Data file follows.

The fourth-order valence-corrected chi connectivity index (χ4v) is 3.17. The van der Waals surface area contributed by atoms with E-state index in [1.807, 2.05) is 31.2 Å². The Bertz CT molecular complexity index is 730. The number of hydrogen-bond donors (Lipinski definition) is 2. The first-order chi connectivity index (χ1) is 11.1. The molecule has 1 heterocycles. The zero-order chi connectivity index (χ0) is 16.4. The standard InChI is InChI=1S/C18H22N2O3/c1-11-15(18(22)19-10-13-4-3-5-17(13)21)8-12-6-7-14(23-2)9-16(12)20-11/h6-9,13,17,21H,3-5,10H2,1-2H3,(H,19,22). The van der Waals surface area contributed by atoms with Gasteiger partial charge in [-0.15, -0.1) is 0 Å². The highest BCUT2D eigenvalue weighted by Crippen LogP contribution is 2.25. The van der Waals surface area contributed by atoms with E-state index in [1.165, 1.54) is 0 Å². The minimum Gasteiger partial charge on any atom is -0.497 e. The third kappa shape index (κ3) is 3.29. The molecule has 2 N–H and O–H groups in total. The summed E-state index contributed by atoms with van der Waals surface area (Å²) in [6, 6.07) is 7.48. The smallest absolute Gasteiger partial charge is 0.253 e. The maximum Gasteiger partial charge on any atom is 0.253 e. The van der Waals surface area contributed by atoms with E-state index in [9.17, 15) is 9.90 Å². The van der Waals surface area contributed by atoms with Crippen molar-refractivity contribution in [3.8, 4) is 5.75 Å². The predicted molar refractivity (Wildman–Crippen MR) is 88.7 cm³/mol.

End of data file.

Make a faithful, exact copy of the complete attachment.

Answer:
The fourth-order valence-corrected chi connectivity index (χ4v) is 3.17. The van der Waals surface area contributed by atoms with E-state index in [1.807, 2.05) is 31.2 Å². The Bertz CT molecular complexity index is 730. The number of hydrogen-bond donors (Lipinski definition) is 2. The first-order chi connectivity index (χ1) is 11.1. The molecule has 1 heterocycles. The zero-order chi connectivity index (χ0) is 16.4. The standard InChI is InChI=1S/C18H22N2O3/c1-11-15(18(22)19-10-13-4-3-5-17(13)21)8-12-6-7-14(23-2)9-16(12)20-11/h6-9,13,17,21H,3-5,10H2,1-2H3,(H,19,22). The van der Waals surface area contributed by atoms with Gasteiger partial charge in [-0.15, -0.1) is 0 Å². The highest BCUT2D eigenvalue weighted by Crippen LogP contribution is 2.25. The van der Waals surface area contributed by atoms with E-state index in [1.165, 1.54) is 0 Å². The minimum Gasteiger partial charge on any atom is -0.497 e. The third kappa shape index (κ3) is 3.29. The molecule has 2 N–H and O–H groups in total. The summed E-state index contributed by atoms with van der Waals surface area (Å²) in [6, 6.07) is 7.48. The smallest absolute Gasteiger partial charge is 0.253 e. The maximum Gasteiger partial charge on any atom is 0.253 e. The van der Waals surface area contributed by atoms with E-state index in [9.17, 15) is 9.90 Å². The van der Waals surface area contributed by atoms with Crippen molar-refractivity contribution in [3.8, 4) is 5.75 Å². The predicted molar refractivity (Wildman–Crippen MR) is 88.7 cm³/mol.